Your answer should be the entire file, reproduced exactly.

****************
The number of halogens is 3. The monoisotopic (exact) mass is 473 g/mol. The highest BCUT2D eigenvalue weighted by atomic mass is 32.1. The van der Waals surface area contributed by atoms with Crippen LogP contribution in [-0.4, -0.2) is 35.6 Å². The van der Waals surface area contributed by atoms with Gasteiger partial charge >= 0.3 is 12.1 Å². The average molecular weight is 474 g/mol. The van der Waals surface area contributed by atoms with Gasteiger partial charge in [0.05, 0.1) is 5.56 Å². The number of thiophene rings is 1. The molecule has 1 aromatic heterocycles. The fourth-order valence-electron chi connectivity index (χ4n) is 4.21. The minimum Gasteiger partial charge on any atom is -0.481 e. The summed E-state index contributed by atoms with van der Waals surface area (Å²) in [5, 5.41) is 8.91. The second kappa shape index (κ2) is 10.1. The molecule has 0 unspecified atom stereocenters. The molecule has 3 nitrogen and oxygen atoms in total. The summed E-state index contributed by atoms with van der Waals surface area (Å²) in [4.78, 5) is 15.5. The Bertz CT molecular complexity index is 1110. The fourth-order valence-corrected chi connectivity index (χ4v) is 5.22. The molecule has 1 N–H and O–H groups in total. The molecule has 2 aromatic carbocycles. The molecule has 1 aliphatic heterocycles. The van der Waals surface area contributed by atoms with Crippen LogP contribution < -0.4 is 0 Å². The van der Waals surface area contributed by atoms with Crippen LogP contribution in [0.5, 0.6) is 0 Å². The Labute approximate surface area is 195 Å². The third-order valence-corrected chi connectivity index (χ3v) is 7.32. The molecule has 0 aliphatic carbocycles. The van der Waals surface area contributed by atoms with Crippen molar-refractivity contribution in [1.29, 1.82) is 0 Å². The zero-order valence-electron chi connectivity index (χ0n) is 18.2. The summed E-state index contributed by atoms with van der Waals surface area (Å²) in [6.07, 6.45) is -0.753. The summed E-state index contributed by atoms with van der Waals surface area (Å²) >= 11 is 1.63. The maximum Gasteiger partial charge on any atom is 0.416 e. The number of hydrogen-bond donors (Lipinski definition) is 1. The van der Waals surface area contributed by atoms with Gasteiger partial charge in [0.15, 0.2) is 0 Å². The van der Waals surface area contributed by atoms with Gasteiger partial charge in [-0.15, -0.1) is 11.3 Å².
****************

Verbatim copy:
The number of halogens is 3. The monoisotopic (exact) mass is 473 g/mol. The highest BCUT2D eigenvalue weighted by atomic mass is 32.1. The van der Waals surface area contributed by atoms with Crippen LogP contribution in [-0.4, -0.2) is 35.6 Å². The van der Waals surface area contributed by atoms with Gasteiger partial charge >= 0.3 is 12.1 Å². The average molecular weight is 474 g/mol. The van der Waals surface area contributed by atoms with Gasteiger partial charge in [0.05, 0.1) is 5.56 Å². The number of thiophene rings is 1. The molecule has 1 aromatic heterocycles. The fourth-order valence-electron chi connectivity index (χ4n) is 4.21. The minimum Gasteiger partial charge on any atom is -0.481 e. The summed E-state index contributed by atoms with van der Waals surface area (Å²) in [5, 5.41) is 8.91. The second kappa shape index (κ2) is 10.1. The molecule has 0 unspecified atom stereocenters. The molecule has 3 nitrogen and oxygen atoms in total. The summed E-state index contributed by atoms with van der Waals surface area (Å²) in [4.78, 5) is 15.5. The Bertz CT molecular complexity index is 1110. The fourth-order valence-corrected chi connectivity index (χ4v) is 5.22. The molecule has 1 N–H and O–H groups in total. The molecule has 2 aromatic carbocycles. The molecule has 1 aliphatic heterocycles. The van der Waals surface area contributed by atoms with Crippen LogP contribution < -0.4 is 0 Å². The van der Waals surface area contributed by atoms with Crippen LogP contribution in [0.5, 0.6) is 0 Å². The Labute approximate surface area is 195 Å². The third-order valence-corrected chi connectivity index (χ3v) is 7.32. The molecule has 0 aliphatic carbocycles. The van der Waals surface area contributed by atoms with Crippen molar-refractivity contribution in [1.29, 1.82) is 0 Å². The zero-order valence-electron chi connectivity index (χ0n) is 18.2. The summed E-state index contributed by atoms with van der Waals surface area (Å²) in [6.07, 6.45) is -0.753. The summed E-state index contributed by atoms with van der Waals surface area (Å²) >= 11 is 1.63. The maximum Gasteiger partial charge on any atom is 0.416 e. The number of hydrogen-bond donors (Lipinski definition) is 1. The van der Waals surface area contributed by atoms with Gasteiger partial charge in [0.15, 0.2) is 0 Å². The van der Waals surface area contributed by atoms with Gasteiger partial charge in [-0.15, -0.1) is 11.3 Å².